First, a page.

The Ohio judge who will be presiding over the trial of two high school football players in the Steubenville rape case made three key rulings yesterday.

Judge Thomas Lipps ruled against the defense attorneys’ request to have the trial moved elsewhere due to alleged witness “intimidation” in the small city on the West Virginia border. (The trial, in juvenile court, will not be heard by a jury, so that was not a factor.) But he postponed the trial about a month, to March 13, as those attorneys requested.

But he denied an appeal from the prosecution, and went along with a demand by the media, and decided that it would be open to the public and the press, not closed.

This is sure to be hotly debated in the divided region, and elsewhere, as the trial approaches.

The victim and the accused in the case are only 16. She has not been named by the mainstream press but the identities of the two boys emerged long ago in local, then national, media. The case has played out extensively, since the night of the attack, on social media. Protests supporting the victim, and calling for more charges against those who allegedly took part or helped out in the sexual attack, have turned out in large numbers in the town—as have those protesting the prosecution, and media, handling of the case.

Lipps’ decision Wednesday to open the rape trial to the media is considered “unusual in that traditionally juvenile proceedings have been shrouded in secrecy to protect children,” said CNN legal analyst Paul Callan.

“Historically, most U.S. states have restricted public and press access to juvenile proceedings,” Callan said. “In recent years, though, there has been a trend toward opening the secretive juvenile justice system to public scrutiny, especially where a serious felony has been charged.”

The judge, indeed, declared that the seriousness of the charges meant the public has an interest in the outcome. But he also said: “An open hearing is especially valuable where rumors, mischaracterizations and opinions unsupported by facts have reportedly been repeated in social media postings and other published outlets. An open hearing will diminish the influence of such postings and publications.”

He added that while certain allegations and facts in the case may be embarrassing to those involved, they are likely to be the subject of discussion and debate regardless—he could have added, “and already have been, widely.” Lipps said scrutiny of the trial and of how it is handled is necessary to promote “accuracy.”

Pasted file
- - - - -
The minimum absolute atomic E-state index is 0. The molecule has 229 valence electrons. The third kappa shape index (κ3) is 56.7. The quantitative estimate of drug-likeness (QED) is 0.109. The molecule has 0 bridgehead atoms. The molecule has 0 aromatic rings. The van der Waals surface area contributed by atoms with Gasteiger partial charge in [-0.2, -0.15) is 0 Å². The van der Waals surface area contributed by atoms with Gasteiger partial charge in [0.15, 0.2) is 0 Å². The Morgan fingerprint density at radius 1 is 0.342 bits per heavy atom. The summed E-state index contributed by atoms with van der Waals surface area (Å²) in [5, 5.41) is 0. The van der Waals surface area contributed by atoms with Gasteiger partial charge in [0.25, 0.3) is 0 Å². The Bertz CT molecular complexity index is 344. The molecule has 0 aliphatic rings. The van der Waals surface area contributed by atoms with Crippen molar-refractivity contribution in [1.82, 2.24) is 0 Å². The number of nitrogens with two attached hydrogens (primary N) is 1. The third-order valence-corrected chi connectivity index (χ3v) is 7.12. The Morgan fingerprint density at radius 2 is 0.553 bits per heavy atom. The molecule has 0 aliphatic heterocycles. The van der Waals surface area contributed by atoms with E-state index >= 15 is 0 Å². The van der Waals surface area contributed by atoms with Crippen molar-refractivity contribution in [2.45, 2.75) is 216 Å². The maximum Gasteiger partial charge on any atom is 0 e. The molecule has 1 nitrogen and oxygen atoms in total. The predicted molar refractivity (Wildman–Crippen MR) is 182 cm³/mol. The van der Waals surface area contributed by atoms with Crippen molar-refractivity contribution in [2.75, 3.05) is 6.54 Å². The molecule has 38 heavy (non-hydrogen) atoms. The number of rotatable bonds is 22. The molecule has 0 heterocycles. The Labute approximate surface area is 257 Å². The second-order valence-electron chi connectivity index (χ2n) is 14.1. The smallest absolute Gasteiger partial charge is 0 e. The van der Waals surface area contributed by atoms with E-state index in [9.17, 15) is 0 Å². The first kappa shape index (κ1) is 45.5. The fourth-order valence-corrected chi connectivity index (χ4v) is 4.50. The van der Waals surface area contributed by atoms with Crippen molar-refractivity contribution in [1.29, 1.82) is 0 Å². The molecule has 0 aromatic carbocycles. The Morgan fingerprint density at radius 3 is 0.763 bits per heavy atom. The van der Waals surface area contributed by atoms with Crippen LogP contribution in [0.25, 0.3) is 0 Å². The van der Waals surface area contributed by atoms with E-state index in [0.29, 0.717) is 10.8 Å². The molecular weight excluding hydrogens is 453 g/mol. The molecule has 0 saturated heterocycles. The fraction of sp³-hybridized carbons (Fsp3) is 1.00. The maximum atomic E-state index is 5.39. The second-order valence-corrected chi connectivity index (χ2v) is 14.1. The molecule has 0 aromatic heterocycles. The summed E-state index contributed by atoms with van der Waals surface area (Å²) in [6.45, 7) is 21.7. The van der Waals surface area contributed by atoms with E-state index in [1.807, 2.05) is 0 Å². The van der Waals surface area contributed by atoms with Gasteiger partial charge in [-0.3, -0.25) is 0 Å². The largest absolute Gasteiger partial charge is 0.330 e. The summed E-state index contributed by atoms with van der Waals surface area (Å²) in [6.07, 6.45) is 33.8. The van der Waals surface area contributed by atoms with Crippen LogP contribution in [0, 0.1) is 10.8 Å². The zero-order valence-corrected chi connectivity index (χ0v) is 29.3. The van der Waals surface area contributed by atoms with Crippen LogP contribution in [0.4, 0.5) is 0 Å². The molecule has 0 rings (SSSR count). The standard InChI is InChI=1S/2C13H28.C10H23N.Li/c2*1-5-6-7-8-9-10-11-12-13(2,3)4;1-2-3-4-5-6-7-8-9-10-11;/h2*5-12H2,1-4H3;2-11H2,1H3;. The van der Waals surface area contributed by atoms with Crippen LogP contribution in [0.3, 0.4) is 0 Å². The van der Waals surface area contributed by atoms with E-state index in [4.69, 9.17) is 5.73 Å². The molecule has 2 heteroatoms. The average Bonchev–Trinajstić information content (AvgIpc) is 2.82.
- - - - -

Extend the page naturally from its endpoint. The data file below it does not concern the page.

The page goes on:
From the media’s perspective:

Kevin Shook, an attorney representing multiple major print and broadcast media companies who have covered the case worldwide, argued that there is no precedent to close a case because of concerns for a victim.


Shook said that no evidence was presented by anyone to back up earlier assertions that witnesses would be afraid to testify in an open courtroom because of intimidation, and that none of their arguments rose to the level that should cause the court to trample on the rights of the press and the public to see what is happening in court.

Shook said that keeping the trial open would shed more light on the truth.

Alexander Abad-Santos at The Atlantic, who has covered the case extensively since December (as I have), observes:

For better or worse and in some form or another, the victim, the accused, and all court proceedings will be on display for public consumption. The ongoing public outcry over the case, though it has quelled while court proceedings developed these past two weeks, has centered on the idea that the details of this case has not been publicly exposed enough—and that this small football city was somehow colluding to obscure the facts and possibly hide a larger crime by what the hackers at LocalLeaks called the Steubenville “rape crew.” Considering the amount of attention paid to what the New York Times called a “decaying steel town” small Ohio town over the past few weeks, exposure is probably not going to be the problem when the TV trucks inevitably descend in March.

Incidents like the Steubenville rape are more routine than you might think: A reported rape happens every 6.2 minutes on average in the United States, Rebecca Solnit notes.